‘Victory for children’: PH to raise age of consent
Rose Alvarez, 16, started having sex three years ago with a man who was more than twice her age. That would be statutory rape in most countries, but not in the Philippines.
The Catholic-majority country has one of the lowest ages of consent in the world, allowing adults to legally have sex with children as young as 12.
Child rights activists have lobbied for decades to increase the age—enshrined in the penal code since 1930—but faced resistance from what they described as a “culture of patriarchy” in a country where abortion and divorce are illegal.
Congress now looks set to approve a bill to raise the age to 16.
Campaigners say the legislation would help protect youngsters in a nation that has become a global hot spot for online child sex abuse.
“This is a victory for Filipino children,” said Patrizia Benvenuti, chief of child protection of the United Nations Children’s Fund (Unicef) in the Philippines.
Alvarez, whose name has been changed to protect her identity, said she now realized she had been too young for a sexual relationship and the demands of motherhood.
“I was still a child then, I didn’t know anything about sex,” she told Agence France-Presse (AFP) at a clinic run by the Likhaan Center for Women’s Health in Navotas City.
Alvarez said she was drunk the first time she slept with the man, who was about 29 when they met on Facebook.
Child rape and sexual abuse are rampant in the Philippines, according to official data.
A woman or child is raped nearly every hour, Sen. Risa Hontiveros said in a document to the Senate, citing figures from the Center for Women’s Resources.
A government-backed nationwide study in 2015 showed one in five children aged 13-17 experienced sexual violence, while one in 25 were raped during childhood, the Unicef said.
But prosecuting adult perpetrators in rape cases involving children as young as 12 has been difficult because they can argue the sex was consensual, said Rowena Legaspi, executive director of the Children’s Legal Rights and Development Center.
“Imagine a 12-year-old … that girl is still a minor,” Legaspi said. “How could she have consented?”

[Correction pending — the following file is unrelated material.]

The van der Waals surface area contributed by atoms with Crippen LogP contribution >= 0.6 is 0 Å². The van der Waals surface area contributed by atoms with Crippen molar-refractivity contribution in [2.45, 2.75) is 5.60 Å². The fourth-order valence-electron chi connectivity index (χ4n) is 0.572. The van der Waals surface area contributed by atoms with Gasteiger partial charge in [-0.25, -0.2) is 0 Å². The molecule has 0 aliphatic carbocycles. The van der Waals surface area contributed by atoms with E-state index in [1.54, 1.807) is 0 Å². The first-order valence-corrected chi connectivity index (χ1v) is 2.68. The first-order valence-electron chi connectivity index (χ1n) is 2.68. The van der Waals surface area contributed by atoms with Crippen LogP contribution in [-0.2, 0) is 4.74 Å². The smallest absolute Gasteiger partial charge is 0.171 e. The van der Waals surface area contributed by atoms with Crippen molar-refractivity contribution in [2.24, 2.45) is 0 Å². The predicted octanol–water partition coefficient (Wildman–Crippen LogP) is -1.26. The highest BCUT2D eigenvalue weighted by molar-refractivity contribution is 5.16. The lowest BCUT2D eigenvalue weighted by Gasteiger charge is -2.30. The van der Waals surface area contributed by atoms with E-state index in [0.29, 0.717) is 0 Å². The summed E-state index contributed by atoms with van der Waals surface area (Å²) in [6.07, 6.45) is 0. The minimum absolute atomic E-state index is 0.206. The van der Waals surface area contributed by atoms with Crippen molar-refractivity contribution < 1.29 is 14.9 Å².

The proposed bill would make it automatically illegal and carry a penalty of life imprisonment, though it would not punish young couples close in age.
The Senate is expected to approve the bill in the coming months before President Duterte signs it into law.
More needs to be done
Activists say increasing the age of consent will deter sexual predators. But they caution more needs to be done to combat sexual violence against children.
All children should have access to age-appropriate sex education “from an early age,” as well as information and services to make sex safer and avoid unplanned pregnancies, said Carlos Conde of Human Rights Watch.
Sexist and “victim-blaming” attitudes among prosecutors and judges also needed to be changed, and cases needed to move faster, Legaspi said.
Not everyone favors increasing the age of consent. According to a social worker dealing with adolescents in Manila’s impoverished areas, this could push relationships between children and adults underground and make it more difficult to assist youngsters in need.
Misses her old life
Fifteen-year-old Donna Valdez (not her real name) said it should be left to the couple to decide if they are ready to have sex.
Valdez was 13 when she met her current boyfriend, who is 10 years older than her, on Facebook.
The couple lives together, and under the proposed bill, he could be charged with rape.
Valdez had no regrets about becoming a mother so young. “We’re happy that we’re blessed with a child,” she said.
But Alvarez said she misses her old life. “I want to go out with friends again, I want to have fun,” she said. “I’m jobless, my parents are also out of work. Where will we get money for my baby’s needs?”
Still, she hopes to finish high school so she can work overseas.
“I still have plans, I want to marry an American to have a better life,” she said. —AFP
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